Francisco because easy money is available here. Then the recipients waste
their checks.

"We are talking about the people who get money on the first and the 15th
and it's gone by 12 p.m.," said Heller, president of the Greater Geary
Boulevard Merchants Association.

The merchants previously tried and failed to win support for the plan from
Mayor Willie Brown and the Board of Supervisors. So they are going to the
voters, knowing there is a precedent of support there.

*Voters have supported vouchers*

Voters approved a similar measure put on the ballot by then-Mayor Frank
Jordan in 1994. But when Brown replaced Jordan as mayor, the
liberal-leaning Board of Supervisors declined to implement it.

Now, at a time when pre-election polls show homelessness is voters' top
concern, vouchers have reappeared as a popular plan with politicians. And
that includes the mayor.

Brown recently said he wants to force homeless people on General

Assistance to use a portion of their welfare stipend to rent a room in a
city-owned residential hotel.

Jordan, who is running for mayor again, still believes in his original
plan. Another leading mayoral contender, former political consultant Clint
Reilly, also favors vouchers.

Reilly would offer $100 more a month to recipients who accept their
assistance in the form of vouchers. Those who want cash would receive $287
a month, a little less than they receive now.
*Homeless advocates nix vouchers*

Homeless advocates and some policy analysts oppose voucher plans, calling
them mean-spirited attacks on the poor.

"The bottom line is their assistance would be cut down to about $50 a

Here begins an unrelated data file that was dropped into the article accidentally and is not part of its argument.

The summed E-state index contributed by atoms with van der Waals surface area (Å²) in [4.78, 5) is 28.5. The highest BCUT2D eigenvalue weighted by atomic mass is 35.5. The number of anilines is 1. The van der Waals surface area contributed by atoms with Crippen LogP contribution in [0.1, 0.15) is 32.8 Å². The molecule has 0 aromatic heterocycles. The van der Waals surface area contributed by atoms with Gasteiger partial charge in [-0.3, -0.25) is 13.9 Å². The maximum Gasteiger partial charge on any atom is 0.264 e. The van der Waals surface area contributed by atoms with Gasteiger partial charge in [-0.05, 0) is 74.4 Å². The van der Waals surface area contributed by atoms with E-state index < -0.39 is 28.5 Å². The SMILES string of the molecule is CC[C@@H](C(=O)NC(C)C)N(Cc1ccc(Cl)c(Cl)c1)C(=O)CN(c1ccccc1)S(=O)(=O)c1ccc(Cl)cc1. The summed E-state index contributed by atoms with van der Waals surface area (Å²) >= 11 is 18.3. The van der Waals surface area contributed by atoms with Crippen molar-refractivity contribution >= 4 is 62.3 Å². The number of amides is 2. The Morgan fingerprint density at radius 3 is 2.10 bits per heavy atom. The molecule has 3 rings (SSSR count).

month," said Jennifer Friedenbach, a project coordinator with the Coalition
on Homelessness.

Attorney Stephen Bingham, with the National Center for Youth Law, said
Rynerson's timing is off.

"It might be a proposal worth looking at at some point in the future when
this city can truely provide treatment on demand to all people who are
demanding substance abuse counseling and mental health treatment," Bingham

Despite this outcry to reform the GA rolls, San Francisco Human Services
Department resource manager said the caseload is dropping. In September,
9,508 people received assistance, while 11,855 received checks last

The City's GA budget dropped, too, from $39.2 million this year to $45
million last year.

"More people are getting marginal jobs because the economy is booming,"
Frazel explained.

The City reorganized its GA system in July into four programs, three of
which pay $364 a month and rent subsidies to people who sign up for job
training or have a permanent or temporary disability. The last is straight
GA, at $294 a month, with a Workfare requirement.


**In accordance with Title 17 U.S.C. section 107, this material is
distributed without charge or profit to those who have expressed a prior
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educational purposes only.**